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FastCo Article

From hear the beard and Pursuit Magazine, a new story in Fast Company. 





Live Law 6 - Nashville

Get your tickets now. One week from today to buy advance tickets. 


Live Law 6 - Nashville

Live Law 6 is your chance to hear the beard in person. Nashville Private Investigator hosts this amazing LIVE podcast at the W. O. Smith School of Music in Nashville on August 6, 2014. 

A live storytelling event co-hosted by the Life of the Law podcast and Pursuit Magazine - The magazine of professional investigators. Harold Bradley, Jason White, and other Nashville music insiders will speak about the ways the law and music collide, and how that collision has changed Music Row forever. With musical guests, the Muddy Magnolias.

Get your tickets Here:http://livelaw6.brownpapertickets.com/

Tickets are $20 in advance and $25 at the door. 


Communication Fail!

Many years ago, my then-boss Jack and I stepped into his office, shut the door, and put the phone on speaker for a client call. Jack dialed the number. We had a few questions for Mr. Jaxx. (Not his real name.)

Mr. Jaxx dolled out contracts to consultants for a large institutional lender. Neither Jack nor I had ever laid eyes on Mr. Jaxx, but he was a good client and we had a reasonably good rapport.

On the fifth ring, Mr. Jaxx’s voicemail picked up. “Hello, This is Bill Jaxx with Big Institutional Lender. Please leave a message.” Jack left the message, gave him my extension, picked up the handset, and placed it back in the cradle. Call finished.

I made a crack about Mr. Jaxx sounding like a “big ol’ boy.” Jack, mockingly, in his best big ol’ boy imitation, bellowed, “Hello! This is Bill Jaxx.”

We both laughed.

I slipped out the door and strolled through the work room, back to my office. Jack headed out to a lunch appointment. I sat down in my office chair, not even thinking about the call.  When …

Screaming from Jack’s desk came that irritating (and in this case, sickening) repetitive honk of the “off the hook tone.”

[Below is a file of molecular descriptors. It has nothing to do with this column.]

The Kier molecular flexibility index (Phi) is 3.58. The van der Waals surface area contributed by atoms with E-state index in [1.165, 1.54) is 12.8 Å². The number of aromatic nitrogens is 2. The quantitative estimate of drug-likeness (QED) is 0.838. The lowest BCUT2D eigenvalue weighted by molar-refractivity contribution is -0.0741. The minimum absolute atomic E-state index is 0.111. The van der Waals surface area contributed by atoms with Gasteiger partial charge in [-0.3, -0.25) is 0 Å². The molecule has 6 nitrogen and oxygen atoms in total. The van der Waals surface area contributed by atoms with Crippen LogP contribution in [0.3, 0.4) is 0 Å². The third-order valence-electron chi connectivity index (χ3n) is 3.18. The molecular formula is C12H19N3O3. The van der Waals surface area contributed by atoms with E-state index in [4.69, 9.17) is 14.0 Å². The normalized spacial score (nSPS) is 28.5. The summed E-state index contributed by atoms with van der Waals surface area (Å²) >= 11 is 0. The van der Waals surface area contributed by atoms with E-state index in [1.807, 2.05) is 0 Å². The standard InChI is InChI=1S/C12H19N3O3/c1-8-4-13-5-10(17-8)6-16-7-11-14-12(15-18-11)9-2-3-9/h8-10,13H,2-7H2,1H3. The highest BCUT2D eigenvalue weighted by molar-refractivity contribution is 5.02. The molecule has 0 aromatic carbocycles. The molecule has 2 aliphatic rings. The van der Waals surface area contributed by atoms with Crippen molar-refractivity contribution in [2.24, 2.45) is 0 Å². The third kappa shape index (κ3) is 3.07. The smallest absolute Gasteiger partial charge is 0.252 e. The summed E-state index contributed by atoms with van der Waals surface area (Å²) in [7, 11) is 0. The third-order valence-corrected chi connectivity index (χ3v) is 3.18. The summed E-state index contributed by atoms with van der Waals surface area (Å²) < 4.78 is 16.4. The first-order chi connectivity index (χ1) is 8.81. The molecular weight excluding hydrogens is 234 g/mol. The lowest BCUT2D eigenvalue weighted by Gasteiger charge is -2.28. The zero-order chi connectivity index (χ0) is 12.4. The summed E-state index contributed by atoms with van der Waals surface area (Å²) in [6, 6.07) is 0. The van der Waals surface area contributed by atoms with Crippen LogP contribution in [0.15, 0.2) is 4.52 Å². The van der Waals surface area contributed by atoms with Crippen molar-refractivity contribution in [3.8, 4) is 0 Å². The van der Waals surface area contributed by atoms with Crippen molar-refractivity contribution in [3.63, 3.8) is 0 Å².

I jumped from my desk, sprinted through the office, grabbed the phone, and seated the handset back in its cradle. Then … I waited, nauseous, for Mr. Jaxx’s return call.

Maybe it didn’t record our mockery. Maybe I could call his secretary and ask her to delete the message. Maybe I could shoot myself before he called back. Maybe …

The phone rang to my extension at 3:00 PM. Mr. Jaxx was professional—he answered my questions courteously—and I thought … maybe … just maybe … he hadn’t borne witness to our idiocy. We were about to end the call when Mr. Jaxx said, “By the way, I’m not that big a boy.”

My heart seized. I apologized profusely. He, graciously, said “No harm, no foul.”

We never got any more business from Big Institutional Lender.

As professional investigators, we should know this better than most: Someone’s always listening.

It happens in email, texts, letters, and … yes … phone calls. The misstep. The hasty reply while you’re still annoyed.  The “I was trying to be cute email.”  (Always a bad idea.)

We could sidestep most of our idiotic blunders with just a hint of thoughtfulness: What if someone could hear me right now? Would I still say this?

I share this story for two reasons. First: transparency. We all make silly mistakes. Sometimes they’re outright stupid. Sometimes they’re unintentional flubs. Second, I’ll tell one on myself if it might help you avoid the same fate.


The Sound of Pursuit

I'm hosting the new Sound of Pursuit podcast for Pursuit Magazine. Check it out Here and Here. Or, you're free to click on over to iTunes and subscribe to the podcast Here.